That increased to 75 percent on the flop, and the turn made him an 86 percent favorite. Unfortunately for Somerville, the spiked on the river to make him the first casualty of the final table. He pocketed $202,910 for his finish.
“Well, I got dealt two eights . . . he has to call of course with ace-queen,” Somerville explained in his post-elimination interview with tournament director Matt Savage. “It just came up bad, you know, can’t do anything, just lost a flip.”
Third Time’s the Charm: On the third hand of the final table, viewers saw the third all-in shove of the final table. This time it was Jason Burt shoving his last 985,000 with and getting called by Noah Schwartz who was holding in the big blind. The board ran out and Burt doubled to 2,050,000.
Jason Burt Eliminated in Fifth Place: Action folded around to Burt in the small blind and he raised to 160,000 with . Dan Kelly defended from the big blind with the dominated , and it was off to the flop. Burt, who had paired his king, led out for 180,000, and Kelly opted to float his opponent by making the call.
Kelly only had a 3 percent chance of winning the hand, but that improved to 21 percent when the gave him an open-ended straight draw. Burt kept the pressure on with a 370,000 bet, but Kelly moved all-in for 2.275 million. Burt hit the tank for what was in reality a solid three minutes before calling off 1.61 million.
Burt was a 79 percent favorite to double to 3.95 million, but that all went out the window when the spiked on the river to give Kelly a Broadway straight. Burt was shell shocked and the crowd burst out in disbelief. Burt shook hands with the table before exiting in fifth place, taking home $252,980 for his efforts.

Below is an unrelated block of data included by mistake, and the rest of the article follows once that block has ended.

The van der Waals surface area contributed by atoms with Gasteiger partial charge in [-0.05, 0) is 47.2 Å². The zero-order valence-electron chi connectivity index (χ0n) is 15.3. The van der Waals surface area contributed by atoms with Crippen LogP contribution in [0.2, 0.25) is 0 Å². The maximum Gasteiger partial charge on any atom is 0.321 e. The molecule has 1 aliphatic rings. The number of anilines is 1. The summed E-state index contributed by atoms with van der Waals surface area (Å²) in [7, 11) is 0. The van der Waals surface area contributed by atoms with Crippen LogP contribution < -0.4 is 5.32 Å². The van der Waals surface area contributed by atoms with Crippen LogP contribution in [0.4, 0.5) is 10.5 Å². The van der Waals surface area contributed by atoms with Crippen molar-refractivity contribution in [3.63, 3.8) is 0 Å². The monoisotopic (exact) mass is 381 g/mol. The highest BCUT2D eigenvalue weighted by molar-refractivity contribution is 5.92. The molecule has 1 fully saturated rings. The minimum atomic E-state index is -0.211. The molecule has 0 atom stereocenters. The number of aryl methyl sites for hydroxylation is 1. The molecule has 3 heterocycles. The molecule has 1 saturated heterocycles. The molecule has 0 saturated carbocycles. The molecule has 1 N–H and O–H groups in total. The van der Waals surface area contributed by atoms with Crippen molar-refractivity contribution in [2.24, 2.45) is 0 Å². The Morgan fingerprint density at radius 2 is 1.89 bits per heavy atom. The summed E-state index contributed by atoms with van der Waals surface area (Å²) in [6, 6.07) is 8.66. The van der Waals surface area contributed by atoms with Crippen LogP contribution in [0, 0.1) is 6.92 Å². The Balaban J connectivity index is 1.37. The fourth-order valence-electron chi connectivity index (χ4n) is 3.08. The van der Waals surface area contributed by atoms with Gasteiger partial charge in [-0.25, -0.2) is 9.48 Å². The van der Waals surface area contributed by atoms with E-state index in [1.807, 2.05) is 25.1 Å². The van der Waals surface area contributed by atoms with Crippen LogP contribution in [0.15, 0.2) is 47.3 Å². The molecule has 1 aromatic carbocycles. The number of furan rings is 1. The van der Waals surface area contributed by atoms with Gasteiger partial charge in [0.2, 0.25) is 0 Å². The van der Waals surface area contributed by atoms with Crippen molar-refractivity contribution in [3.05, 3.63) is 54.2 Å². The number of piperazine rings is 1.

“I went into the tank for quite awhile, you know, it is all my chips, but in the end, I thought I made a good call. Unfortunately the deck didn’t agree with me,” Burt said after his heartbreaking elimination.
"Probably Should Give You My Money:" Jazayeri raised to 150,000 from the button holding , and Schwartz opted just to call with in the big blind. The was kind to Jazayeri because it gave him top pair with the nut-flush draw. Schwartz proceeded to check-call a bet of 180,000, which was followed by a check-call of 400,000 on the turn.
When the appeared on the river, Schwartz checked for a third time and Jazayeri fired out 500,000. “You look like a nice guy,” Schwartz said. “Probably should give you my money.” That’s exactly what he did when he tossed in a call and watched the 2,530,000 pot be pushed to the sole remaining amateur.
The River Rules Once Again: With the blinds at 40,000/80,000 and a 10,000 ante, Kelly moved all-in from the small blind with and put the pressure on a short-stacked Schwartz, who called off for 1.44 million from the big blind with . It was off to the races as the flop came down . Kelly out flopped his opponent and became a 93 percent favorite.
The turn gave Schwartz chop outs to an eight, and wouldn’t you know it, the spiked on the river to keep his tournament life alive.
“I faded the Kelly,” Schwartz said with a big smile.
Tune in Next Week: Part II of the L.A. Poker Classic is set to air on Sunday, July 1, on FSN, so be sure to check your local listings. If by chance you miss it, check back next week for the latest recap of all the action right here on PokerNews.
Past WPT Bay 101 Shooting Star Champions
|7||Cornel Andrew Cimpan||696||$1,686,760|
*Picture courtesy of World Poker Tour.